"Authenticate the endpoints, as well as the transactions"

As I'm sure you're aware, Société Générale just had their Nick Leeson moment, on an even grander scale.

Reading Friday's Telegraph and Saturday's Times on the matter (my home local is less right of centre than my office local, in terms of newspaper choice), it would appear that Jérome Kerviel's activities wouldn't have been curtailed by technology as currently deployed. The three standard controls deployed at SocGen are:

  • cash flow monitoring - all transactions are monitored and the flow of cash traced
  • "straight-through" automated processing - every trade is performed on a central infrastructure which distributes the details to the accounting, cash management and risk control groups
  • the "middle office", where the risk controllers act as gatekeepers, monitoring the flow of cash and mediating any trades or requests for trades from the dealers
What Kerviel did, was set up his own, far more elaborate answer to Leeson's infamous 88888 account; the risk controllers would have believed that Kerviel was trading with real customers (Kerviel had been a risk controller for a while, so knew in detail what patterns of trades and requests were typical), so he wasn't challenged.

As far as I can tell, there are two ways in which this can be prevented from happening again.

1. Fix the human factors, by ensuring that no risk controller or former risk controller can ever get a job as a trader. You'd have to have some sort of central database of risk controllers maintained by the banking industry as a whole, and the risk controllers would likely be annoyed by such an initiative, since good traders are paid significantly better than good risk controllers; it may be necessary to even this up a bit...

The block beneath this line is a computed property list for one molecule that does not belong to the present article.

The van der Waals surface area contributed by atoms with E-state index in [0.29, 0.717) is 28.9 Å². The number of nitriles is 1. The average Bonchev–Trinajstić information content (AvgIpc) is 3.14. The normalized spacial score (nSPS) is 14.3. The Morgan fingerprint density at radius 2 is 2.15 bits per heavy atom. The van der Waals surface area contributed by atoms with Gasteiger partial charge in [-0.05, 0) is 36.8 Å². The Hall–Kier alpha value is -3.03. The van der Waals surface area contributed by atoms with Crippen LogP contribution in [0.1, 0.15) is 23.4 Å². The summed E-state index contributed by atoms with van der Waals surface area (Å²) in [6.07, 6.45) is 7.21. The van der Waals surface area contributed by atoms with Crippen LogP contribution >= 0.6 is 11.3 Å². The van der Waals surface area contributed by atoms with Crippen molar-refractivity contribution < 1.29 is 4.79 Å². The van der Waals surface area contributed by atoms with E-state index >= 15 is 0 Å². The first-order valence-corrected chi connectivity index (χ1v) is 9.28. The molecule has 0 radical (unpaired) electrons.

2. Actually authenticate the endpoints, as well as the transactions. If a signed trade request is sent, and returned countersigned with an acknowledgement, such that both certificates have organisaton names matching the organisation names on the trade-to-be, can be traced back to "known good" root CAs and aren't on any "known good" CRLs, before any funds are transferred, then you have to have parties in both organisations collaborating in order to achieve anythng underhand.

Of course, how a CA or CRL is determined to be "known good" is left as an exercise for the reader...

Update:

Steve Bellovin cast his net wider, for source material, and found information to the effect that Kerviel was "using other people's passwords".

Anyone for smartcards and Sun Rays, SocGen?

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